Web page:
Synthetic Substrates vs Lamination: Your Guide to Decision Making
What’s one of the biggest staples inside every restaurant and bar across the country (aside from the food, drinks and service, of course)?
Restaurateurs know the importance of the menu. It’s a direct representation of their establishment. Which is exactly why they spend copious amounts of time sweating over the details. How does it look? How does it feel? What type of impression does it create?
So when it comes to actually producing the menu, is it better to opt for lamination or choose a durable substrate from the get-go that can withstand demanding environment conditions?
Let’s evaluate the key considerations.
What is Lamination?
Lamination is a common and relatively effective method for protecting printed materials from elements and wear. This post-press process (after printing) involves applying a thin film of plastic to the document, making the printed material tear-proof and water resistant. In addition to menus, lamination is often used for items that are frequently handled, such as book covers, brochures, identification cards and more.
What is a Synthetic Substrate?
Whereas paper-based substrates contain wood pulp and natural fibers, synthetics are most commonly made of some type of polymer film like polyester, polypropylene or vinyl. The result is a quality so high that it can be difficult to distinguish a synthetic sheet from that of ‘real paper’. They are also known for their incredible strength and durability, as synthetics are tear-, water- and grease-resistant. Mohawk Premium Polyester is even alcohol-resistant!
With lamination, two basic styles exist: a ‘sealed edge’ or ‘flush cut’ method.
A sealed edge method is when the plastic laminate film extends past the edge of the printed piece, completely encapsulating the document in plastic. The plastic lip that hangs around the perimeter is typically 1/8” to 1/2”, creating a strong seal and ensuring dirt and fluids do not penetrate the document. While this method offers the strongest protection, it is also considered to be the most unsightly.
A flush cut method is when the lamination is trimmed so that the film is even, or ‘flush’, with the edge of the printed piece. While more aesthetically pleasing than the sealed edge method, a flush cut does not provide optimum protection from moisture.
Whereas you must choose between aesthetics and durability with lamination, synthetic substrates provide a clean look while also protecting the entire document.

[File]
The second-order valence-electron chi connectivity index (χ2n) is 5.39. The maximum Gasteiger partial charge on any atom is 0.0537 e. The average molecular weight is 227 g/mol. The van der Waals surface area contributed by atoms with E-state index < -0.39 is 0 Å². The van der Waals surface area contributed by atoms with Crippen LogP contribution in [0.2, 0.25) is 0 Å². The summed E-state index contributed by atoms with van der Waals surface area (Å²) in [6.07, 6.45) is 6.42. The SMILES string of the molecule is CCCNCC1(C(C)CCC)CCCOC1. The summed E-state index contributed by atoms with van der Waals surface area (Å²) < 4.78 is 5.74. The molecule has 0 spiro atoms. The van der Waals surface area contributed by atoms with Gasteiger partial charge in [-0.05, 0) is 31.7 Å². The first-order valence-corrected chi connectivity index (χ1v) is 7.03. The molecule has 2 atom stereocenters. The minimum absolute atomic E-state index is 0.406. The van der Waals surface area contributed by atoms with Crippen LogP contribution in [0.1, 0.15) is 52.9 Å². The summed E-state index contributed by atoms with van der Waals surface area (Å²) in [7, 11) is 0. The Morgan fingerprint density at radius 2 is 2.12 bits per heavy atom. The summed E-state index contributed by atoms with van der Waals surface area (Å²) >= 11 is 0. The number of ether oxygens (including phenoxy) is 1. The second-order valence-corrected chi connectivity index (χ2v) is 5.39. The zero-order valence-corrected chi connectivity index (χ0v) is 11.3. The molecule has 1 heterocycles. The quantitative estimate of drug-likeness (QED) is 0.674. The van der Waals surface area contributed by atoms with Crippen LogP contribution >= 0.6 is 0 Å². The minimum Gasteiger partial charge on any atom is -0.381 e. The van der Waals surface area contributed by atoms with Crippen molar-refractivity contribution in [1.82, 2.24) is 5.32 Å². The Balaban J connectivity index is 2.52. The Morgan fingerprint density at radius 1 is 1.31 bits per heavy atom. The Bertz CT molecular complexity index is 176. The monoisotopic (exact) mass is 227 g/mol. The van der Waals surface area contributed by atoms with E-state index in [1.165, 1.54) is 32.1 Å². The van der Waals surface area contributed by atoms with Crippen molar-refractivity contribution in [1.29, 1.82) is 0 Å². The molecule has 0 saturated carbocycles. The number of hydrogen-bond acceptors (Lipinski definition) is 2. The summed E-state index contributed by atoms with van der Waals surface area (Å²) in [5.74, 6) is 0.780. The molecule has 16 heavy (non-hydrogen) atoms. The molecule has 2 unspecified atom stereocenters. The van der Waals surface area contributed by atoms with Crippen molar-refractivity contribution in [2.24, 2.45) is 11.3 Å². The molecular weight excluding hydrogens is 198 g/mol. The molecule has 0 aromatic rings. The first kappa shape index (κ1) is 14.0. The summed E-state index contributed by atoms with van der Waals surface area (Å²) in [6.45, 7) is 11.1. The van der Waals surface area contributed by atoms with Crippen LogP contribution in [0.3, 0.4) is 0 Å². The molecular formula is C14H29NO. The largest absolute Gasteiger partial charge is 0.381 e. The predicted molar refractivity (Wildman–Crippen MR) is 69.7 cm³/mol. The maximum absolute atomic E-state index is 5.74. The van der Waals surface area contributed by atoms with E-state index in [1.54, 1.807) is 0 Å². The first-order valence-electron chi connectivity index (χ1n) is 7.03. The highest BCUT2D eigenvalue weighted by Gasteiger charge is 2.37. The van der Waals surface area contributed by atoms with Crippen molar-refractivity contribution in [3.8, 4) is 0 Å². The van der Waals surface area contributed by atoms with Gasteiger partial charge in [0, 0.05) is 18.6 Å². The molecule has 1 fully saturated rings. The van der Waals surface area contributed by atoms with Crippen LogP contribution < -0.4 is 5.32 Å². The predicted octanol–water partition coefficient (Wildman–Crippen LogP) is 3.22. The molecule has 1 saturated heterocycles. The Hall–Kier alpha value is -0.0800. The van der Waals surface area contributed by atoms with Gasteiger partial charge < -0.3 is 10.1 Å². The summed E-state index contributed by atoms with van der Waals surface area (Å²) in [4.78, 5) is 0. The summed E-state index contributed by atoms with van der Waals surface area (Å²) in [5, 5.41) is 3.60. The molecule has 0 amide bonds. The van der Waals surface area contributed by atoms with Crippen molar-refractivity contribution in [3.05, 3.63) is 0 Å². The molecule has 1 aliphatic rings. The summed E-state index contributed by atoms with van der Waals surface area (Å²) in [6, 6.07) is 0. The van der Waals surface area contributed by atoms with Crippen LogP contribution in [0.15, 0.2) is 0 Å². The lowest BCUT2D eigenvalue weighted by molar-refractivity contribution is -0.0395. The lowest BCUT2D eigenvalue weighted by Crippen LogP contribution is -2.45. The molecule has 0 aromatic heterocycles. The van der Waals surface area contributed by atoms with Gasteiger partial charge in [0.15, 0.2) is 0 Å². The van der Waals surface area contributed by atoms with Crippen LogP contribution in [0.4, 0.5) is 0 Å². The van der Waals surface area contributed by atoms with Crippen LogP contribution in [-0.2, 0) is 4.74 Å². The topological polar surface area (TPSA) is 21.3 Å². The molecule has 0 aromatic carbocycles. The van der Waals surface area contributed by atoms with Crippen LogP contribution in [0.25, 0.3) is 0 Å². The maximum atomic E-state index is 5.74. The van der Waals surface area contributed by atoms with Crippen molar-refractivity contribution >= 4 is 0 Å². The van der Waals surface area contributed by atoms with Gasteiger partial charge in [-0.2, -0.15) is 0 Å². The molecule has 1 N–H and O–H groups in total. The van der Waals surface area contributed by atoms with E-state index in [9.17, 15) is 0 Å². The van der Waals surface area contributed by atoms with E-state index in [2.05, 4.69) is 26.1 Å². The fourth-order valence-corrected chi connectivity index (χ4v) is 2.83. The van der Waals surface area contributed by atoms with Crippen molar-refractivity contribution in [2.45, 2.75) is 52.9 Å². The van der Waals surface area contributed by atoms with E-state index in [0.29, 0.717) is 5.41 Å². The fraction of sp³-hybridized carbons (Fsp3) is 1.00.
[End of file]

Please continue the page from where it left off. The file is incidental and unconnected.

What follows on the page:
Look, Feel and Appeal
From afar, a laminated document may look very similar to one that was printed using a synthetic substrate. Look closely, however, and you’ll quickly notice a few key differences.
While lamination can leave an unattractive plastic film border around your printed piece, the look of a synthetic substrate is tight, professional and elegant.
Another telltale characteristic of a laminated piece is its stiff, unnatural feel and don’t forget distracting laminate glare. Synthetic substrates, meanwhile, are known for their exceptional opacity and smooth, paper-like feel.
Synthetics are known for their exceptional versatility, coming in a variety of colors, weights and film types. Most can also be folded, die-cut, embossed, hole punched and perforated. Many of these traits are not possible or would be very costly with laminated products. For instance, laminating a die-cut printed piece would require timely, manual trimming. Meanwhile, a laminated document that is hole-punched may become susceptible to moisture penetration.
A major benefit offered by synthetics is their ability to deliver quality and durability directly from the printer output tray, without requiring any post-press finishing. By removing added process steps, synthetics provide time and cost savings when compared with lamination. Synthetic prints are ready in minutes, not hours, and are up to 35% more cost effective than lamination.
Want to give Synthetics a try?
Mohawk offers one of the most comprehensive portfolios of synthetic products on the market, suitable for both dry toner and HP Indigo presses. Choose among a range of product lines, finishes, colors, sizes and weights. A variety of dimensional products are also available – from multi-up ID cards to wrist bands – reducing turnaround times by eliminating the need for die cutting. Check out these real-world examples of Mohawk Synthetics in action:
- When a large convenience chain needed heavy-duty signage that could withstand the moisture and temperatures inside its refrigerators, they selected Mohawk’s Dimensional Premium Polyester Wobbler.
- Premium Polyester is a perfect catch for the Goode Co. Seafood menu.
- Mohawk Synthetic Paper is softer on bindery and converting equipment leading to a perfect solution for Tags 4 Less.
Second in a series of “city guides,” Italic Studio created Indoek’s St. Augustine Issue featuring interesting stories, photography and a variety of colored paper.